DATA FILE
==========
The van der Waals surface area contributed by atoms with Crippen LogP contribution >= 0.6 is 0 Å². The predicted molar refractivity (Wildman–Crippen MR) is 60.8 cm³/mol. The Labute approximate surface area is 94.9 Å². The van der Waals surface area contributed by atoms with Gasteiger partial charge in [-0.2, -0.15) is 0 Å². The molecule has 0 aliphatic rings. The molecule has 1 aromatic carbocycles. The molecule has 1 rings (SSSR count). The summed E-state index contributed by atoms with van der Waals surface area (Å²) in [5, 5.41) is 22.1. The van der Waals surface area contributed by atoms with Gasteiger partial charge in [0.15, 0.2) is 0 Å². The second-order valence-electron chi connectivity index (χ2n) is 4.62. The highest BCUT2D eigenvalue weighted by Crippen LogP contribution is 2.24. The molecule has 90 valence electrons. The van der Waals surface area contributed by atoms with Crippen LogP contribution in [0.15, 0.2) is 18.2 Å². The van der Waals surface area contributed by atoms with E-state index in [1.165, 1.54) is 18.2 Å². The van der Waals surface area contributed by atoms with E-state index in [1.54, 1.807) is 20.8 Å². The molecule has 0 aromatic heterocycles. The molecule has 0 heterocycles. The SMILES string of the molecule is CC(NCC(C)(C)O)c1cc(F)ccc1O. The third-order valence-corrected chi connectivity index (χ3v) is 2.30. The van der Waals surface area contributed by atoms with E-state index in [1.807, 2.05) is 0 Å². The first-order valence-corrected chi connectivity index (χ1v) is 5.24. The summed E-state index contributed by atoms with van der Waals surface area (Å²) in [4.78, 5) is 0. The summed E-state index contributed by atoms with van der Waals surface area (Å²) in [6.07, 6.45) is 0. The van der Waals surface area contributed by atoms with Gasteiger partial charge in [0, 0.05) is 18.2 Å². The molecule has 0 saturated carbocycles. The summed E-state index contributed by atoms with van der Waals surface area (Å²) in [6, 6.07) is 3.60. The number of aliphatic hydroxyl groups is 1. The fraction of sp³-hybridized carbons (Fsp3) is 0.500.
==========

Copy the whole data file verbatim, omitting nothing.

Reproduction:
The van der Waals surface area contributed by atoms with Crippen LogP contribution >= 0.6 is 0 Å². The predicted molar refractivity (Wildman–Crippen MR) is 60.8 cm³/mol. The Labute approximate surface area is 94.9 Å². The van der Waals surface area contributed by atoms with Gasteiger partial charge in [-0.2, -0.15) is 0 Å². The molecule has 0 aliphatic rings. The molecule has 1 aromatic carbocycles. The molecule has 1 rings (SSSR count). The summed E-state index contributed by atoms with van der Waals surface area (Å²) in [5, 5.41) is 22.1. The van der Waals surface area contributed by atoms with Gasteiger partial charge in [0.15, 0.2) is 0 Å². The second-order valence-electron chi connectivity index (χ2n) is 4.62. The highest BCUT2D eigenvalue weighted by Crippen LogP contribution is 2.24. The molecule has 90 valence electrons. The van der Waals surface area contributed by atoms with Crippen LogP contribution in [0.15, 0.2) is 18.2 Å². The van der Waals surface area contributed by atoms with E-state index in [1.165, 1.54) is 18.2 Å². The van der Waals surface area contributed by atoms with E-state index in [1.54, 1.807) is 20.8 Å². The molecule has 0 aromatic heterocycles. The molecule has 0 heterocycles. The SMILES string of the molecule is CC(NCC(C)(C)O)c1cc(F)ccc1O. The third-order valence-corrected chi connectivity index (χ3v) is 2.30. The van der Waals surface area contributed by atoms with E-state index in [1.807, 2.05) is 0 Å². The first-order valence-corrected chi connectivity index (χ1v) is 5.24. The summed E-state index contributed by atoms with van der Waals surface area (Å²) in [4.78, 5) is 0. The summed E-state index contributed by atoms with van der Waals surface area (Å²) in [6.07, 6.45) is 0. The van der Waals surface area contributed by atoms with Gasteiger partial charge in [0, 0.05) is 18.2 Å². The molecule has 0 saturated carbocycles. The summed E-state index contributed by atoms with van der Waals surface area (Å²) in [6, 6.07) is 3.60. The number of aliphatic hydroxyl groups is 1. The fraction of sp³-hybridized carbons (Fsp3) is 0.500.